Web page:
But just as he went to kick the ball, Beggan ran across his eyeline. Actually, even before he took the shot, Beggan had his hand in the air looking for the pass from Hughes. That to me showed a total lack of understanding of outfield play.
Monaghan had a man in position ready to take the shot – the job of the other players around him was to create space, nothing more. If you’re going to be in that area, at least make a run to take defenders away from the shooter or block off last-ditch defenders or something.
There are a few things you don’t do. You don’t call for a pass when someone else is in a better position. You don’t run towards him when he gets the ball. And you don’t step into the space around where he’s going to shoot from. But Beggan got so close that he actually had to duck out of the way slightly as Kearns took the shot.
Meanwhile, the nearest Derry player was miles away. Maybe Kearns would have missed anyway but Beggan being in his space definitely didn’t help his cause.
What’s the point of him being there? It would be one thing if he was coming at pace and breaking the lines, drawing a foul or pulling the Derry defence out of shape. But every time he got the ball, he just shipped it on.
Which is understandable because what else is he going to do? He’s not athletic or dynamic in the way you have to be to beat a man at intercounty level. He doesn’t have brilliant ball skills or deft handling to be able to weave his way around a tackler and dish off a killer pass. These aren’t criticisms – he’s a goalkeeper and Monaghan don’t need him to be able to do those things.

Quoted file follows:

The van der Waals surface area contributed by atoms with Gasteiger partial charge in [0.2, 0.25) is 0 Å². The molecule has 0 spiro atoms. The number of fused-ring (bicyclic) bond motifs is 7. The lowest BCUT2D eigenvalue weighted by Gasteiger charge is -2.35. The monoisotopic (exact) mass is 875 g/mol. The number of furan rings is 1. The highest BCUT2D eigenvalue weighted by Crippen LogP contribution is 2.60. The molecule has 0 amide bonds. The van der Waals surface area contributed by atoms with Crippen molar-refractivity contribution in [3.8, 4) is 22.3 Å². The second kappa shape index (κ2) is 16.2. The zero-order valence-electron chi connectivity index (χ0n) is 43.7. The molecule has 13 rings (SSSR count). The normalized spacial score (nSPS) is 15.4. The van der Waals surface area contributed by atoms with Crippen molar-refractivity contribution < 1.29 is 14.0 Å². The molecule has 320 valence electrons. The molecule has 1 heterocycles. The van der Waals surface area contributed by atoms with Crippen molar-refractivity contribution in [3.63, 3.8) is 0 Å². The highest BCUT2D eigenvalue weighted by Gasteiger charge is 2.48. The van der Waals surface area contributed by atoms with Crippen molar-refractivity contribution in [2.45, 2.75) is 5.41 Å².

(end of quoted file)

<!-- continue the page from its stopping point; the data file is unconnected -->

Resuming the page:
What they do need from him are kick-outs, saves and points from placed balls. He did okay in the first category on Sunday, in fairness to him. But he should have done better with the first Derry goal at least and that’s five that have gone past him in Monaghan’s first two games. And he missed a fairly handy – for him – kick at goal in the first half.
If I was him, I’d be making sure I had all the fundamentals running at or near 100% before I was getting in the way of the shooters up front.
In any business, you do cost-benefit analysis. You weigh up risk against rewards. For the life of me, I can’t see what benefit there is to involving a goalkeeper who isn’t a very good footballer in your attack.
The cost is obvious enough – three or four times a game, Monaghan have to scramble back trying to get shape on their defence after a turnover and instead of already being there and orchestrating from a position where he can see everything, Beggan has his head down and is sprinting back himself. Is it worth all that just to have an extra body laying off a handpass on the opposition 45?
When it comes down to it, the All-Ireland is more than likely going to come down to teams who don’t spend a lot of time working out how to get their goalie on the ball upfield. And the far more crucial area they’ll be concentrating on will be kick-outs. I’ve enjoyed watching Derry so far but I’d be a bit afraid for them when it comes to getting their kick-outs away against the really top teams.